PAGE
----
As we headed to the back to check out the vast outdoor car collection, one of the first cool vehicles we spotted was an old tow truck. It was so old it only had one little hydraulic system and the rest of it was pulleys. I am always astonished at the innovation of the past and pulleys always impress me. They are so simple and so versatile, and even though they are an ancient invention, we still use them today coupled with modern inventions.

If you have a classic car enthusiast in your life, take them to this museum.

They have more classics in one location than most car shows in the East Mountains. I have never seen so many different Internationals in one location. They also have an old fire truck, an extensive collection of COEs (cab over engine), old tractors, 60s school buses, Fords, Chevys, Dodges, and GMCs. I would wager any classic favorite could be found in that yard with the exception of Volkswagens. I am a VW fanatic and I always look for them at places like this and to my dismay I couldn’t find anything resembling one or a part for one.

They also have piles of car parts. Normally I would find something like that to be boring. I like cars but I prefer them whole in most cases.

Something about the way the yard is organized, with parts like Model A tires lined up in long rows and heaps of hubcaps glinting in the sun, gives the collection a certain charm. They are so old we were having fun trying to guess what some of those even were. My kid is 12, and he didn’t know what a carburetor does, let alone looks like, and it was a great chance for him to see the parts disassembled and think about how they might go together.

One the highlights of the car parts collection were piles of struts. Seeing them outside of a car makes them look like a bed spring. Not only are they interesting to look at but it was also an opportunity to discuss suspension with my son. In my family we call this “sneaky homeschool,” which is when the kids are learning but it’s fun so they don’t realize its new information.

We spent about 2 hours wandering around the museum and I would say about an hour of that was outside. Walking in mud is hard work so naturally we left the museum hungry. We had only spent $8 out of our $50 budget so I had my son pick a restaurant in Moriarty. He chose Nachos, a wonderful Mexican food restaurant.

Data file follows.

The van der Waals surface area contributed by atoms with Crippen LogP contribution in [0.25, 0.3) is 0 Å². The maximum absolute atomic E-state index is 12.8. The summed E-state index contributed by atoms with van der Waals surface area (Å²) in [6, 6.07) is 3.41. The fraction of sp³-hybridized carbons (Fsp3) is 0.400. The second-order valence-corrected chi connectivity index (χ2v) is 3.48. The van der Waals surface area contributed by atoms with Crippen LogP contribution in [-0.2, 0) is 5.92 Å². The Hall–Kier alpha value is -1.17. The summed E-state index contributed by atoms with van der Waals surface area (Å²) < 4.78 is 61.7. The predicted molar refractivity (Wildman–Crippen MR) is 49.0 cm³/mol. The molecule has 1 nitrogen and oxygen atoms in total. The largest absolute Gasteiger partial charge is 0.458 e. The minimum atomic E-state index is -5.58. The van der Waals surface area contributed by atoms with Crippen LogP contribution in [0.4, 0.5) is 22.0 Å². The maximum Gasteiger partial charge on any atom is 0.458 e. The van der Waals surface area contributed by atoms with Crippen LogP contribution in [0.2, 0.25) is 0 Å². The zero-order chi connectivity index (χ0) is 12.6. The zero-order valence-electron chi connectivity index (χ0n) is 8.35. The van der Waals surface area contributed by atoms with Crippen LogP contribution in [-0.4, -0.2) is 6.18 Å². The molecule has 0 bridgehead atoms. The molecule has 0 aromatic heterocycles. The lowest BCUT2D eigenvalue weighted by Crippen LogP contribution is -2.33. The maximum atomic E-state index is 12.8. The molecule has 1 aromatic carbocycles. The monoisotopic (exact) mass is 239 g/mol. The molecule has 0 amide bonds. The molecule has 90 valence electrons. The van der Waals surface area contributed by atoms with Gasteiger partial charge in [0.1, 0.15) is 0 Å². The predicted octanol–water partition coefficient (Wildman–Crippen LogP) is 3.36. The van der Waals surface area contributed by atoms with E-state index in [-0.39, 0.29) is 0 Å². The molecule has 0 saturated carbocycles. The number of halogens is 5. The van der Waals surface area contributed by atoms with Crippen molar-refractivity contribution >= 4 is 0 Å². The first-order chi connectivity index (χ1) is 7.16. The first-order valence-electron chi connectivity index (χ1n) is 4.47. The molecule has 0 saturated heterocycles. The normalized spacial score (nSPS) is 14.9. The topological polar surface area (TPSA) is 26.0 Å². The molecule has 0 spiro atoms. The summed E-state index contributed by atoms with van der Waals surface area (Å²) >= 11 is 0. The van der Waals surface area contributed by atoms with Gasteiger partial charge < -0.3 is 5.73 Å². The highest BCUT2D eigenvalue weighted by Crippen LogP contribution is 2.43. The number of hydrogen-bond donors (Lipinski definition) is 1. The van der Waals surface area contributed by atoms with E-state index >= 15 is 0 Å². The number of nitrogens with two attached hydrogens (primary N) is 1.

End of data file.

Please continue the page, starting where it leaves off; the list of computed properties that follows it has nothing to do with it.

We left the museum a little cold, and the thought of hot chile appealed us both. After we got our table I had my son calculate how much money we had left for gas and lunch.

He figured that we could spend roughly $30, including our tip and be left with $10 for gas. $30 is enough for two people to order whatever they want plus drinks at Nachos. The menu is delicious but it’s also affordable.

I got a cup of coffee and a chile relleno burrito with beans and Dustin got a combination plate and a soda. We stayed within the budget easily. The left over money topped off my gas tank. Next week we are hoping to explore Edgewood but you will have to read the story to find out what the final choice is. 

Do you have an idea for a close to home day trip? Contact me at news.ind.manager@gmail.com.

Leota Harriman
Leota Harriman

Leota started working for The Independent in 2006, working her way up through the ranks. An employee buyout in 2010 led to her ownership of the newspaper. Leota has served on the board of the N.M. Press Association, and is currently its First Vice President. She is passionate about health and wellness, especially mental health, and loves making art. She can be reached at news.ind.editor@gmail.com.